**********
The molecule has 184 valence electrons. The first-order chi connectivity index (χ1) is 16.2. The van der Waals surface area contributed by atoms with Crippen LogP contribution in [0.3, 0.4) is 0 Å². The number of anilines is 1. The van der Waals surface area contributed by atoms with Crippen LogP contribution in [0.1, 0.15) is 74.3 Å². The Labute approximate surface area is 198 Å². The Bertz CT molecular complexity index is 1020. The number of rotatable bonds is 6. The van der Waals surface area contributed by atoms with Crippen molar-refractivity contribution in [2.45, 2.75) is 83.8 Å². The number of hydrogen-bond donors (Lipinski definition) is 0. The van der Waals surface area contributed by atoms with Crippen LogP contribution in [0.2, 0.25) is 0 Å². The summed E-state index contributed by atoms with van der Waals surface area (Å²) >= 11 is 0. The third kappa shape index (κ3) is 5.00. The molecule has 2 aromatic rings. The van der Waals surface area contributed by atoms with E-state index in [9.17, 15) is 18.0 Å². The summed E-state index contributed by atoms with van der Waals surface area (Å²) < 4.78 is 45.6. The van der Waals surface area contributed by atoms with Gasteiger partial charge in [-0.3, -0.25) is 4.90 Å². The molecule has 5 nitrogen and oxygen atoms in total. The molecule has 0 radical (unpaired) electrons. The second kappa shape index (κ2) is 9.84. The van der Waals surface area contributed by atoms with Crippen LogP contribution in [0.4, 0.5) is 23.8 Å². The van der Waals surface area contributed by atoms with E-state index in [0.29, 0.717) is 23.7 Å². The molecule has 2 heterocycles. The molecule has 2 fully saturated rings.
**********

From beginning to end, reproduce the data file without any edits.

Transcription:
The molecule has 184 valence electrons. The first-order chi connectivity index (χ1) is 16.2. The van der Waals surface area contributed by atoms with Crippen LogP contribution in [0.3, 0.4) is 0 Å². The number of anilines is 1. The van der Waals surface area contributed by atoms with Crippen LogP contribution in [0.1, 0.15) is 74.3 Å². The Labute approximate surface area is 198 Å². The Bertz CT molecular complexity index is 1020. The number of rotatable bonds is 6. The van der Waals surface area contributed by atoms with Crippen molar-refractivity contribution in [2.45, 2.75) is 83.8 Å². The number of hydrogen-bond donors (Lipinski definition) is 0. The van der Waals surface area contributed by atoms with Crippen LogP contribution in [0.2, 0.25) is 0 Å². The summed E-state index contributed by atoms with van der Waals surface area (Å²) >= 11 is 0. The third kappa shape index (κ3) is 5.00. The molecule has 2 aromatic rings. The van der Waals surface area contributed by atoms with E-state index in [9.17, 15) is 18.0 Å². The summed E-state index contributed by atoms with van der Waals surface area (Å²) < 4.78 is 45.6. The van der Waals surface area contributed by atoms with Gasteiger partial charge in [-0.3, -0.25) is 4.90 Å². The molecule has 5 nitrogen and oxygen atoms in total. The molecule has 0 radical (unpaired) electrons. The second kappa shape index (κ2) is 9.84. The van der Waals surface area contributed by atoms with Crippen LogP contribution in [0.4, 0.5) is 23.8 Å². The van der Waals surface area contributed by atoms with E-state index in [0.29, 0.717) is 23.7 Å². The molecule has 2 heterocycles. The molecule has 2 fully saturated rings.